An Avoidable Murder: Better Training for Policing Teenagers 09-07-18

Last week, a Dallas County jury sentenced former police officer Roy Oliver to 15 years in prison for murdering 15-year-old Jordan Edwards. Oliver shot Edwards in the head while he was in a car with several other teenagers. Edwards might not have lost his life if Oliver had been better trained in the unique aspects of policing teens.

Police receive training in many specialty areas: crime scene preservation, criminal investigations, digital technology crime, fire-related crimes, hostage-taking, interviewing, school-related crime, domestic terrorism, undercover survival techniques, etc. But one kind of training is not offered often or widely enough — training for law enforcement officials regarding how exactly to deal with juveniles.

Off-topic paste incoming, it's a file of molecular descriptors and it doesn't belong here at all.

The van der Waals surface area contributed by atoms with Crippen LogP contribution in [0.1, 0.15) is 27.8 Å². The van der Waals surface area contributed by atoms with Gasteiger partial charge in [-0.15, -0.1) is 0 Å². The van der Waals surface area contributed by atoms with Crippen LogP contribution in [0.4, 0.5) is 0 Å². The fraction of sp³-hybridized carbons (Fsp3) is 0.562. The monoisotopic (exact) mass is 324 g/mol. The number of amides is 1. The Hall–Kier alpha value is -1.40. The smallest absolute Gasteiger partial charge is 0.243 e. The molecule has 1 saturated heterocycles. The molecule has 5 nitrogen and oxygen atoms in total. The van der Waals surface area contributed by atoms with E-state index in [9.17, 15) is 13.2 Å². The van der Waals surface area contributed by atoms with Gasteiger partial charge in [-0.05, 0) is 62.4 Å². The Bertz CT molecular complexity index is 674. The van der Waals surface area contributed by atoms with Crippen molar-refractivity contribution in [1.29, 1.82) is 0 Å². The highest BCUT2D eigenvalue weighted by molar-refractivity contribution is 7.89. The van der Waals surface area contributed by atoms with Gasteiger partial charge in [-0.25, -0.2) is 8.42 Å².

In 2018, it’s rare that officers are trained how to interact effectively with youths. Indeed, a 2013 study of how many police recruits received training on how to interact with youths found that only six hours, or about 1 percent of basic training in police academies, was spent on juvenile justice issues. And most of that time was devoted to the legal issues surrounding youth custody, transport and detention.

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